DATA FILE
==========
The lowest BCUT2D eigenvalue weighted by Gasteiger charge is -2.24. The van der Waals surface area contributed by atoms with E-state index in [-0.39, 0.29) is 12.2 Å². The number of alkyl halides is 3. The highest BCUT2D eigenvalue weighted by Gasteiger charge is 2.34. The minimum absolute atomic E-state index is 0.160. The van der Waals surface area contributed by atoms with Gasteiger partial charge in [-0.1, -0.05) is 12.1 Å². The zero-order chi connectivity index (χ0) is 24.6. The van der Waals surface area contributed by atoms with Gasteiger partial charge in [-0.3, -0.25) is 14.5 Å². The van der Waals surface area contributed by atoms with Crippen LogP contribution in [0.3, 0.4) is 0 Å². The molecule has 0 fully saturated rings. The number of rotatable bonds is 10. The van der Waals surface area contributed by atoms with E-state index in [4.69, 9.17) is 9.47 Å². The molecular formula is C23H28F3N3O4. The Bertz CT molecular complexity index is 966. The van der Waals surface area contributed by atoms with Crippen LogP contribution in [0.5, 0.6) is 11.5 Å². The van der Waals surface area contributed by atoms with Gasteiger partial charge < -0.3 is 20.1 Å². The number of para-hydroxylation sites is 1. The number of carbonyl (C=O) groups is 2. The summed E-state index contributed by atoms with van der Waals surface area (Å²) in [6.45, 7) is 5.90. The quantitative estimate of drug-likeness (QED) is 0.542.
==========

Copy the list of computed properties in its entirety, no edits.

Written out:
The lowest BCUT2D eigenvalue weighted by Gasteiger charge is -2.24. The van der Waals surface area contributed by atoms with E-state index in [-0.39, 0.29) is 12.2 Å². The number of alkyl halides is 3. The highest BCUT2D eigenvalue weighted by Gasteiger charge is 2.34. The minimum absolute atomic E-state index is 0.160. The van der Waals surface area contributed by atoms with Gasteiger partial charge in [-0.1, -0.05) is 12.1 Å². The zero-order chi connectivity index (χ0) is 24.6. The van der Waals surface area contributed by atoms with Gasteiger partial charge in [-0.3, -0.25) is 14.5 Å². The van der Waals surface area contributed by atoms with Crippen LogP contribution in [0.3, 0.4) is 0 Å². The molecule has 0 fully saturated rings. The number of rotatable bonds is 10. The van der Waals surface area contributed by atoms with E-state index in [4.69, 9.17) is 9.47 Å². The molecular formula is C23H28F3N3O4. The Bertz CT molecular complexity index is 966. The van der Waals surface area contributed by atoms with Crippen LogP contribution in [0.5, 0.6) is 11.5 Å². The van der Waals surface area contributed by atoms with Gasteiger partial charge < -0.3 is 20.1 Å². The number of para-hydroxylation sites is 1. The number of carbonyl (C=O) groups is 2. The summed E-state index contributed by atoms with van der Waals surface area (Å²) in [6.45, 7) is 5.90. The quantitative estimate of drug-likeness (QED) is 0.542.